To keep me from becoming conceited because of these surpassingly great revelations, there was given me a thorn in my flesh, a messenger of Satan, to torment me. 8 Three times I pleaded with the Lord to take it away from me. 9 But he said to me, “My grace is sufficient for you, for my power is made perfect in weakness.”

As Paul prayed, he became aware of deeper issues related to his “thorn in the flesh”.

Pray specifically and keep thinking, keep analyzing, keep trying to articulate as well as you are able what it is you really want and you will move toward God’s desire for you, God’s best for you.

The second question to ask is: Can God grant my request?

Too many times we pray timid prayers. We lack faith to pray as God wants us to. Sometimes we pray but don’t really expect the prayer to be answered. Sometimes we pray but our minds are not open to the full answer God has for us. Sometimes the situation we are in is so overwhelming we pray but can’t imagine any possible way it could be answered.

But listen to a benediction Paul wrote in his letter to the Ephesians (3:20)

Now to him who is able to do immeasurably more than all we ask or imagine, according to his power that is at work within us, 21 to him be glory in the church and in Christ Jesus throughout all generations, for ever and ever! Amen.

God can do immeasurably more than all we ask or imagine.

Nicky Gumbel in the Alpha Course talks about a man who came to church and asked to see him afterwards. He was separated from his wife and unhappy with his life. He prayed with Nicky and gave his life to Jesus. And then he and Nicky began to pray that he and his wife would be reunited. But the wife, through her solicitor, said she did not want to renew the relationship. Even when Nicky talked with her and told her that her husband had changed, was a different person, she thought about it and said no. She had moved in with another man and her life was going on. Time passed and it seemed impossible.

Then Billy Graham came to London and had a revival meeting and the husband sent his wife two tickets, one for her and one for the man she was living with. He no longer fought against what was inevitable but he still cared for her and wanted her to experience Jesus as he had. She declined. Billy Graham extended his meetings for one more night and the husband sent two more tickets. The preliminary divorce papers had just come through and perhaps the wife felt safer at this point. This time she accepted and asked if she could come with him. He happily said yes.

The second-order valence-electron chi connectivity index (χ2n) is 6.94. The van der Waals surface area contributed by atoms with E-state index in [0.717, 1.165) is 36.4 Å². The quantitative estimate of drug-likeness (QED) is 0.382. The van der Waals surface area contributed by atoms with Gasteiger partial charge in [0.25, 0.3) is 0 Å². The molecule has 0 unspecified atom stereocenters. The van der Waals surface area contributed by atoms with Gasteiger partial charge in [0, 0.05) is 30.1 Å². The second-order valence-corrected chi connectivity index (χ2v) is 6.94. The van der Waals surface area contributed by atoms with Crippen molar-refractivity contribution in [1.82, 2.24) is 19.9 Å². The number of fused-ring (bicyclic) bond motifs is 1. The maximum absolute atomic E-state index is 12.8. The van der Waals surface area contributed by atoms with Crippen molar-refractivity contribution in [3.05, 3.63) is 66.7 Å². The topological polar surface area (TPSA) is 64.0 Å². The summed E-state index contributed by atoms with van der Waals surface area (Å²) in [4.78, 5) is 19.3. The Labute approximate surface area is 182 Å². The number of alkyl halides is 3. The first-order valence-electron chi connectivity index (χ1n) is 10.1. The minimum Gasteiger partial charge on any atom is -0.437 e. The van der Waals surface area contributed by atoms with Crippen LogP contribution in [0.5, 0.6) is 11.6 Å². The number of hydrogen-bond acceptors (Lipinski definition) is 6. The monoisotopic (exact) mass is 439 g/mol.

They went and when Billy Graham gave an invitation at the end of his sermon, she went forward to give her life to Christ. They moved back in together and went to the judge to ask, to his amazement, that the divorce papers be stopped. And when Nicky Gumbel tells the story, he reads from his prayer journal where he wrote, Is there anything too great for you, Lord?

God is able to do far more than we can ask or imagine.

Here at RIC we came to the conclusion that it would be best for our community if we had our own facility. Being sandwiched between the Korean and French services limits us. We have no center for fellowship or meetings. We have to travel across town for Sunday School. Our community would be enriched if we had our own facility. But to buy land and build in Rabat is very expensive and we have difficulty meeting our budget, as small as it is. It seems impossible. But a couple years ago, when I was at a weekly prayer time at the association office, I saw a picture of what our church could look like and for the first time was bold enough to pray for what I see as impossible. Only time will tell, but I have been encouraged to continue praying for funds to buy land and build our own facility – and to receive permission from the government to do so.

God is able to do far more than we can ask or imagine.

We need to step out in faith and see the power of God to do even great and seemingly impossible things. As we pray and ask this question: Can God grant this request? our prayers may change and grow in the vision for which we are praying.

A third question to ask is: Have I done my part?